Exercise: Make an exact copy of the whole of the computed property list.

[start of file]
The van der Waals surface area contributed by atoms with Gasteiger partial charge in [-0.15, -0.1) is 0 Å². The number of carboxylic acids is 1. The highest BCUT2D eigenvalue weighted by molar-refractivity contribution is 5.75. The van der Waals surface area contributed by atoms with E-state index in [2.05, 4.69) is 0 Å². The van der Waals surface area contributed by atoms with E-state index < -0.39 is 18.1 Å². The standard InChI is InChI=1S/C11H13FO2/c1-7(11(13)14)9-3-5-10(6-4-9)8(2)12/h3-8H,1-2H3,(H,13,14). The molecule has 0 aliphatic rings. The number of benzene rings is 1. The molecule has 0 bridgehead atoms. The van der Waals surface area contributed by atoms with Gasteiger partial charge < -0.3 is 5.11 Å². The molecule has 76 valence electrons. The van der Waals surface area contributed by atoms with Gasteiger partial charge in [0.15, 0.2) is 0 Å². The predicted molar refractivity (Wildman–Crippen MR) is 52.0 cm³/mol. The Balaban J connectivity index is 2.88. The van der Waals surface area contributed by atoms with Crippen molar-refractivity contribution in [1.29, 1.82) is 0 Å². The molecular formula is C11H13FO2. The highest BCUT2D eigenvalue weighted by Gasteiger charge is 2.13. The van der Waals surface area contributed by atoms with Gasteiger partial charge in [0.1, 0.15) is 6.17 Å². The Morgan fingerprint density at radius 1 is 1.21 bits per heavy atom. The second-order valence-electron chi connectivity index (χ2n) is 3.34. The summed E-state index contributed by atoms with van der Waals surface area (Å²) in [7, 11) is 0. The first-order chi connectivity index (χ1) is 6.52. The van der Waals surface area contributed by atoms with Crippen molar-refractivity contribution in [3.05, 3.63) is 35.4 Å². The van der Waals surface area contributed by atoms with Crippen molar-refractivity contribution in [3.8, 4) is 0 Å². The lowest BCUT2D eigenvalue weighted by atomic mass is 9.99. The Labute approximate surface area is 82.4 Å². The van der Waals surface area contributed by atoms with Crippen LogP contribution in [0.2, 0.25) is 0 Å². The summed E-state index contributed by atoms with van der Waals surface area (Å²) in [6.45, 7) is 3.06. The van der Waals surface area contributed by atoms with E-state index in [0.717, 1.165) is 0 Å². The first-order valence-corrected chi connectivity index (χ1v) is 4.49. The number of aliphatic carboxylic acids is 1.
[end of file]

The van der Waals surface area contributed by atoms with Gasteiger partial charge in [-0.15, -0.1) is 0 Å². The number of carboxylic acids is 1. The highest BCUT2D eigenvalue weighted by molar-refractivity contribution is 5.75. The van der Waals surface area contributed by atoms with E-state index in [2.05, 4.69) is 0 Å². The van der Waals surface area contributed by atoms with E-state index < -0.39 is 18.1 Å². The standard InChI is InChI=1S/C11H13FO2/c1-7(11(13)14)9-3-5-10(6-4-9)8(2)12/h3-8H,1-2H3,(H,13,14). The molecule has 0 aliphatic rings. The number of benzene rings is 1. The molecule has 0 bridgehead atoms. The van der Waals surface area contributed by atoms with Gasteiger partial charge < -0.3 is 5.11 Å². The molecule has 76 valence electrons. The van der Waals surface area contributed by atoms with Gasteiger partial charge in [0.15, 0.2) is 0 Å². The predicted molar refractivity (Wildman–Crippen MR) is 52.0 cm³/mol. The Balaban J connectivity index is 2.88. The van der Waals surface area contributed by atoms with Crippen molar-refractivity contribution in [1.29, 1.82) is 0 Å². The molecular formula is C11H13FO2. The highest BCUT2D eigenvalue weighted by Gasteiger charge is 2.13. The van der Waals surface area contributed by atoms with Gasteiger partial charge in [0.1, 0.15) is 6.17 Å². The Morgan fingerprint density at radius 1 is 1.21 bits per heavy atom. The second-order valence-electron chi connectivity index (χ2n) is 3.34. The summed E-state index contributed by atoms with van der Waals surface area (Å²) in [7, 11) is 0. The first-order chi connectivity index (χ1) is 6.52. The van der Waals surface area contributed by atoms with Crippen molar-refractivity contribution in [3.05, 3.63) is 35.4 Å². The van der Waals surface area contributed by atoms with Crippen molar-refractivity contribution in [3.8, 4) is 0 Å². The lowest BCUT2D eigenvalue weighted by atomic mass is 9.99. The Labute approximate surface area is 82.4 Å². The van der Waals surface area contributed by atoms with Crippen LogP contribution in [0.2, 0.25) is 0 Å². The summed E-state index contributed by atoms with van der Waals surface area (Å²) in [6.45, 7) is 3.06. The van der Waals surface area contributed by atoms with E-state index in [0.717, 1.165) is 0 Å². The first-order valence-corrected chi connectivity index (χ1v) is 4.49. The number of aliphatic carboxylic acids is 1.